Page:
There are two POSIX standard syntax for doing this:
x=`cat stats.txt | wc -l`
x=$(cat stats.txt | wc -l)
They both run the program and replace the invocation in the script with the standard output of the command, in this case assigning it to the
$x variable. However, be aware that both trim ending newlines (this is actually what you want here, but can be dangerous sometimes, when you expect a newline).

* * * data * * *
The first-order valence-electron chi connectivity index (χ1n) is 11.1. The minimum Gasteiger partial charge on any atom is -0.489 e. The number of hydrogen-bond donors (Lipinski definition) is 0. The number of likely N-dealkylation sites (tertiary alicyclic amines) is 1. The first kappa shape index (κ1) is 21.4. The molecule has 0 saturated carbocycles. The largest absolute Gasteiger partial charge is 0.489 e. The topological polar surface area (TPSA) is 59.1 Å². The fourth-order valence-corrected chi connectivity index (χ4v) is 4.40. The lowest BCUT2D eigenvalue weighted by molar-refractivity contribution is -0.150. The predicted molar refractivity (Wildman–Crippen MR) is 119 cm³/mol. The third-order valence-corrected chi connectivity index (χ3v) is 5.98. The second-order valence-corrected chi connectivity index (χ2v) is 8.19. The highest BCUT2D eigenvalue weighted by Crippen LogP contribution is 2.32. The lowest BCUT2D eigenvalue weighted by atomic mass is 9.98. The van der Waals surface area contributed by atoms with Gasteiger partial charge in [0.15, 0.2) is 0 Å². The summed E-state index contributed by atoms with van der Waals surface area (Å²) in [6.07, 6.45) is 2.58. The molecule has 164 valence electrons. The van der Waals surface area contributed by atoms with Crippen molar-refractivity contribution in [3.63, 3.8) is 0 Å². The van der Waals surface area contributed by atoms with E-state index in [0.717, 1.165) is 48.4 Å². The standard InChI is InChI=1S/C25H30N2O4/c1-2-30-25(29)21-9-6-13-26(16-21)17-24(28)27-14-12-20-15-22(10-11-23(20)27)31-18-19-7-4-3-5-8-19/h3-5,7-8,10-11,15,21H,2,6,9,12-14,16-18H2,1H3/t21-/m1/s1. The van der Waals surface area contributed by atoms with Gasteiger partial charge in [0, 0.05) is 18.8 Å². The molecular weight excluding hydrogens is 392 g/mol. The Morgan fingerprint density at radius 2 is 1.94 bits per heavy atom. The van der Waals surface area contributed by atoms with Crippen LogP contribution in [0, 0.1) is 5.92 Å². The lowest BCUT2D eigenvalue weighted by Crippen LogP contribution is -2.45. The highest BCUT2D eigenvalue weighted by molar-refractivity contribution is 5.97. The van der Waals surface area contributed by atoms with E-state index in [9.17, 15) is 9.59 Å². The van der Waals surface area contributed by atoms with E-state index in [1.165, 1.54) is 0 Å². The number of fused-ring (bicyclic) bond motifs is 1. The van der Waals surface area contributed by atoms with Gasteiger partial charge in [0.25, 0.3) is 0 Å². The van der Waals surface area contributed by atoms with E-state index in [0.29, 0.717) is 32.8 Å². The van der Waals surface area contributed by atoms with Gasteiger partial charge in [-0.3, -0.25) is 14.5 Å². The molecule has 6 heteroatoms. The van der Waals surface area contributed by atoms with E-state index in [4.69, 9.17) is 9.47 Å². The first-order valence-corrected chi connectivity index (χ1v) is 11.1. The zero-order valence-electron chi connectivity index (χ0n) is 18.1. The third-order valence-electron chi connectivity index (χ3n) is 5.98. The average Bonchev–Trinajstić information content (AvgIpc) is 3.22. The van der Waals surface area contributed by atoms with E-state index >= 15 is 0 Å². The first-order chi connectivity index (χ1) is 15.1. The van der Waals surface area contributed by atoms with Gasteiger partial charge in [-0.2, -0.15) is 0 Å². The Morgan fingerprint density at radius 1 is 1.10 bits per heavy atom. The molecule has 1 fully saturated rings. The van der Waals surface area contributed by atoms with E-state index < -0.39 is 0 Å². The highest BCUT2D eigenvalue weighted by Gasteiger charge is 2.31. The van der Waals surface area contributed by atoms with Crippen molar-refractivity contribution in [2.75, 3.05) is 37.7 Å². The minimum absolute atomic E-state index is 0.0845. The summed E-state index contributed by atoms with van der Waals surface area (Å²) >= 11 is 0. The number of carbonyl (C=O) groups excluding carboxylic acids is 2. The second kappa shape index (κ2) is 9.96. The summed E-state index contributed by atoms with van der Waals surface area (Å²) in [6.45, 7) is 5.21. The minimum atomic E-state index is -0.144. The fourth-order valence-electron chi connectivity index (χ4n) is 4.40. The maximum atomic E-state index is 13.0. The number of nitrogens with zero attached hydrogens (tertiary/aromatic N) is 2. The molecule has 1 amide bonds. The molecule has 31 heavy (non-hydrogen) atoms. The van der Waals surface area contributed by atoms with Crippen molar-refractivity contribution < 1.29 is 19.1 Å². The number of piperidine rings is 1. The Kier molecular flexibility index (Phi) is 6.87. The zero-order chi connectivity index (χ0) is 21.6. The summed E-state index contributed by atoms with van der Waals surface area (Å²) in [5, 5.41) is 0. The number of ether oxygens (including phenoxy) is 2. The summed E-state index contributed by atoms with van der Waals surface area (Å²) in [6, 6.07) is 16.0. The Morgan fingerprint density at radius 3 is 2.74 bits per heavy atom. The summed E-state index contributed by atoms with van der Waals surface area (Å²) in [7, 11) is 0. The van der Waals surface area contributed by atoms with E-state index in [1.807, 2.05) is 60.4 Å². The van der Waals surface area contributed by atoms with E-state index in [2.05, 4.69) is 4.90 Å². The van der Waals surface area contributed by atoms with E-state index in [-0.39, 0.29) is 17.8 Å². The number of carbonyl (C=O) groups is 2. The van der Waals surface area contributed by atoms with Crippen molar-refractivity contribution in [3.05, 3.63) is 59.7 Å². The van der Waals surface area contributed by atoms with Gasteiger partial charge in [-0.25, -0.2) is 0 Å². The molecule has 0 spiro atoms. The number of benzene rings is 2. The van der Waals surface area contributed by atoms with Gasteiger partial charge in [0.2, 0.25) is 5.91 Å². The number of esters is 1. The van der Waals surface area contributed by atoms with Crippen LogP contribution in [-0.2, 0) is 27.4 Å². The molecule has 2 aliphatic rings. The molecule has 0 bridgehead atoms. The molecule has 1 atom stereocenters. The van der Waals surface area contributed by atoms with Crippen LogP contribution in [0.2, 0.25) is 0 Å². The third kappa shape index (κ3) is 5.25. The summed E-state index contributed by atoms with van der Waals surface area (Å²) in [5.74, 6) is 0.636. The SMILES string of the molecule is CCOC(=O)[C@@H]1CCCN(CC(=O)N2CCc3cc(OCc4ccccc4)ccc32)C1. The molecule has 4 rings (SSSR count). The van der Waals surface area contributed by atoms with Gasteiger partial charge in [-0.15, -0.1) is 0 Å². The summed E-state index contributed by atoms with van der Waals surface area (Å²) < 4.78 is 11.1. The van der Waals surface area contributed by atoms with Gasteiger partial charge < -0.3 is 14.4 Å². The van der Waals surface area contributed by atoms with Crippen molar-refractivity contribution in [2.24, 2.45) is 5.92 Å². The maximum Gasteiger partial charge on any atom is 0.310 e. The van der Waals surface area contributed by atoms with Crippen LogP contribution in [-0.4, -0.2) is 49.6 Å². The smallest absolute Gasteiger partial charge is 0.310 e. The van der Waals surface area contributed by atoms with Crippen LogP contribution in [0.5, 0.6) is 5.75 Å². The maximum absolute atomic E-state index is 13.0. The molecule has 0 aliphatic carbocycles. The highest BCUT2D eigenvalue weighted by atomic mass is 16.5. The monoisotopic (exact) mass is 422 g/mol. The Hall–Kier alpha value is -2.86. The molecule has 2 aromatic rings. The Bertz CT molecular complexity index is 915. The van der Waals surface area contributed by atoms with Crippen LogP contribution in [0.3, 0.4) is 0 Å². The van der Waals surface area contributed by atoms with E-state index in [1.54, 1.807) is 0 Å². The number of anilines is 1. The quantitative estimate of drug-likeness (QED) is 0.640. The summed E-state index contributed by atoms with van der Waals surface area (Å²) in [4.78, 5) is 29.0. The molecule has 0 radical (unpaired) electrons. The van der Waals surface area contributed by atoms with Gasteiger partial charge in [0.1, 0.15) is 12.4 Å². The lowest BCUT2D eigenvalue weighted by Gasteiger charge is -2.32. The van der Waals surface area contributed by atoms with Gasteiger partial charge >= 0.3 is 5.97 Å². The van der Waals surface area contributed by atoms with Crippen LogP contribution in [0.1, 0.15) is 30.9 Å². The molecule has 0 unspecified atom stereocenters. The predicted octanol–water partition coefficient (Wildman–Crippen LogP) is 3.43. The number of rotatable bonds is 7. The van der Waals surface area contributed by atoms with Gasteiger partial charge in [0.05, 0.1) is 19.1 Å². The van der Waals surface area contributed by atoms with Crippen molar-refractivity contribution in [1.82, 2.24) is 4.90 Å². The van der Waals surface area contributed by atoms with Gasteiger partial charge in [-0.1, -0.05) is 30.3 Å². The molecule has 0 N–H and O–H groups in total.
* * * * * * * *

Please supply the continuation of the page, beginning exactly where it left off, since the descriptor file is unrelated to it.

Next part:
Also, the second case can be easily nested (example:
$(cat $(ls | head -n 1) | wc -l)). You can also do it with the first case, but it is more complex:
`cat \`ls | head -n 1\` | wc -l`
There are also quotation issues. You can include these expressions inside double-quotes, but with the back-ticks, you must continue quoting inside the command, while using the parenthesis allows you to "start a new quoting" group:
"`echo \"My string\"`"
"$(echo "My string")"
Hope this helps =)